City action on financing plan likely
Published 5:00 am Tuesday, October 19, 2004
The fate of a Home Depot in Brookhaven should be clearer tonightafter aldermen vote on a tax increment financing plan to provideinfrastructure for the home improvements store.
After Lincoln County supervisors voted Oct. 8 to support the TIFplan to provide infrastructure to the proposed store’s site onBrookway Boulevard, aldermen chose to delay action until tonight’smeeting. It starts at 6:30 p.m. in the city boardroom.
Several aldermen contacted Monday indicated they believe theboard will support the Home Depot plan. One resident is also on theboard meeting agenda to discuss the project.
Ward Five Alderman Tom Smith said competition “makes the worldgo around.”
“Anything to make the town grow and help the people I’m for 100percent,” said Smith, also mentioning his support of an industrialpark project that is being pursued by the city, county and chamberof commerce.
Also predicting passage, Ward Three Alderwoman Mary Wilson saidshe is looking forward to Home Depot.
“It’s going to bring in jobs. This city needs more jobs,” shesaid.
The Home Depot, with an annual corporate payroll of around $2million, is expected to have 75-100 full- and part-time employees.Developers have anticipated about 100 jobs during an eight-monthconstruction period.
During public hearings before the city and county,representatives of local home improvements stores voiced a varietyof concerns about tax dollars being pledged away, competitiveissues and the potential for some being driven out of business.Wilson was hopeful any negative impacts of Home Depot would beminimal.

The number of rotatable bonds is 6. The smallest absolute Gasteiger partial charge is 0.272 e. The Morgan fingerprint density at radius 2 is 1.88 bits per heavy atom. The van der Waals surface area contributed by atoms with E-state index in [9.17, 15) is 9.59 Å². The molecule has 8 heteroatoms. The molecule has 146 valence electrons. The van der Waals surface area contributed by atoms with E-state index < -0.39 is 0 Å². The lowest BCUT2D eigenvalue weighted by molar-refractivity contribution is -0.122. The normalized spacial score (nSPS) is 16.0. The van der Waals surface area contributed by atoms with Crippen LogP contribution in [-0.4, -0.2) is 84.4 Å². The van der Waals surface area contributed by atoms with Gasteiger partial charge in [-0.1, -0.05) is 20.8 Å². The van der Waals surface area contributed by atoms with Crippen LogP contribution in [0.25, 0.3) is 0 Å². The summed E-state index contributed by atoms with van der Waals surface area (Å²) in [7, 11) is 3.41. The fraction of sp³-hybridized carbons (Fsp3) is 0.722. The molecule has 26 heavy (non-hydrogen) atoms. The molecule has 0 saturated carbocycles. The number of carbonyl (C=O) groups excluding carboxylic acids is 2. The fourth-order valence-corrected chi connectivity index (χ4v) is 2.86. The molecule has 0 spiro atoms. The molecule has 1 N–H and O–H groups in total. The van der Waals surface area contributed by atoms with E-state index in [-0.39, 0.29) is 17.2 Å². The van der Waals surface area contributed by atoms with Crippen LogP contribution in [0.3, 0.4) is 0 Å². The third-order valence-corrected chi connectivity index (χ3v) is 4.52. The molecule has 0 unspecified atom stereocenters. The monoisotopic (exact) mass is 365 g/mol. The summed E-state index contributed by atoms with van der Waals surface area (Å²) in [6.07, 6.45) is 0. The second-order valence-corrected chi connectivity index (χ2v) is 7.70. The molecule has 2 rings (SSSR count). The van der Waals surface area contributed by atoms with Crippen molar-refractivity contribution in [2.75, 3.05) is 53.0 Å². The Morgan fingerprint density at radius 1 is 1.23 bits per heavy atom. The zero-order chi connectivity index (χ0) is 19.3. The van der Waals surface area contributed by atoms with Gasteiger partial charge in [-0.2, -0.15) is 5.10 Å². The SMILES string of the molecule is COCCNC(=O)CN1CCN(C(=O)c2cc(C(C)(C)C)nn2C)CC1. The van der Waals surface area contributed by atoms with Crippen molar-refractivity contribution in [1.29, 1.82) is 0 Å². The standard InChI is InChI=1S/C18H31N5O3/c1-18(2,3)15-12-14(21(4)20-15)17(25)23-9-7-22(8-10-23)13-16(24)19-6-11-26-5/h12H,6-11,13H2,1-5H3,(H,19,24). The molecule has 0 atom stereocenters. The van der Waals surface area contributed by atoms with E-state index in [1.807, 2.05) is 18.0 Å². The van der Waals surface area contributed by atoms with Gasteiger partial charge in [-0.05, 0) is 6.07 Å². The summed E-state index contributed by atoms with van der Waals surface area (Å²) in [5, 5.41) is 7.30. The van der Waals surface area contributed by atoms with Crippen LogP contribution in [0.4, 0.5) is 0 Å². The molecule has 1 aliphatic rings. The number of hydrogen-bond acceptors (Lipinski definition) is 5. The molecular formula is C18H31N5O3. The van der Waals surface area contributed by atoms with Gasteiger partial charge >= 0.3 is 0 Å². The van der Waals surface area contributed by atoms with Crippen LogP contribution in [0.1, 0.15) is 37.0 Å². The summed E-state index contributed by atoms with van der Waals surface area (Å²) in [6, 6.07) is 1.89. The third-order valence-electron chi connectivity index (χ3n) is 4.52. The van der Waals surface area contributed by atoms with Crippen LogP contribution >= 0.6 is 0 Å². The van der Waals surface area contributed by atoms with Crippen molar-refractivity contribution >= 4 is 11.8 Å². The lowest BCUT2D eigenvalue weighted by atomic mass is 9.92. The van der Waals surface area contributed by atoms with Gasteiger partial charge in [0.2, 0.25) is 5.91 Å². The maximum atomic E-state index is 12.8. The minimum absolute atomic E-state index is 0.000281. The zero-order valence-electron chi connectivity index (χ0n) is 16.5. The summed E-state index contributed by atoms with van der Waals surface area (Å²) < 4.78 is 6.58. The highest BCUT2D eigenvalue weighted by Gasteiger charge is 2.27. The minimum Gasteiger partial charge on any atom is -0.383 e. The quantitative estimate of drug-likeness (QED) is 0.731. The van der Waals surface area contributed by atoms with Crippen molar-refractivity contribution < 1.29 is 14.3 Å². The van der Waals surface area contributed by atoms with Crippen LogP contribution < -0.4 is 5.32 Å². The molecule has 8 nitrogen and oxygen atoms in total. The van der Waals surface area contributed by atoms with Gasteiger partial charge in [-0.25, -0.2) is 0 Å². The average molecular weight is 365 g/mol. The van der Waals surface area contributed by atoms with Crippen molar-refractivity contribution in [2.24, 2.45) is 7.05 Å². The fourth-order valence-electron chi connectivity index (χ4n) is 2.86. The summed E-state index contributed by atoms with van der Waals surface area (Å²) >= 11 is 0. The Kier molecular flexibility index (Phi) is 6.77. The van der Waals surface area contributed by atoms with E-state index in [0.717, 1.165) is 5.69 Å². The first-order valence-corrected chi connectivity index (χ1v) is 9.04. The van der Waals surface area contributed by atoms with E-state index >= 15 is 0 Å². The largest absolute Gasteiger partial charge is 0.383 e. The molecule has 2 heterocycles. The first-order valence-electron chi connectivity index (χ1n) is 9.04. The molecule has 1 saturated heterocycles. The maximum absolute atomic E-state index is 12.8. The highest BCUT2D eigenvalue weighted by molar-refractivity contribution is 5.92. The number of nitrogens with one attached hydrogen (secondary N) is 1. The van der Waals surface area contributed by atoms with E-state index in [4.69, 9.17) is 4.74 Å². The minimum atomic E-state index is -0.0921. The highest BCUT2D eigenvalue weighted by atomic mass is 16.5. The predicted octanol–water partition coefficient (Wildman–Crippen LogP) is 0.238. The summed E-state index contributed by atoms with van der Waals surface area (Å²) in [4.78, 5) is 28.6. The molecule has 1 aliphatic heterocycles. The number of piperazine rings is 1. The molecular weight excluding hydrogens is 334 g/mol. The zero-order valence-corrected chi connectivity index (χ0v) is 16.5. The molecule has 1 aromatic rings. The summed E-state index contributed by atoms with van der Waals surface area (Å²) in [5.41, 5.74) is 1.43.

“I would hope it wouldn’t hurt businesses, but it could some,”Wilson said.
At a city meeting Oct. 8, Alderman at large Les Bumgarner saidthere were pros and cons to the project. He remained noncommittalMonday.
“You’ve got to look at everything. That’s what I’m doing,”Bumgarner said.
Under the proposal before the city board, the county would coverup to 28.5 percent of debt service costs on an up to $825,000 bondissue. Monetarily, that could be up to about $30,000 a year.
The city would be responsible for the remaining 71.5 percent, oraround $75,000 a year. With the TIF plan, higher property and salestax collections from the Home Depot are expected to be sufficientto cover debt service costs.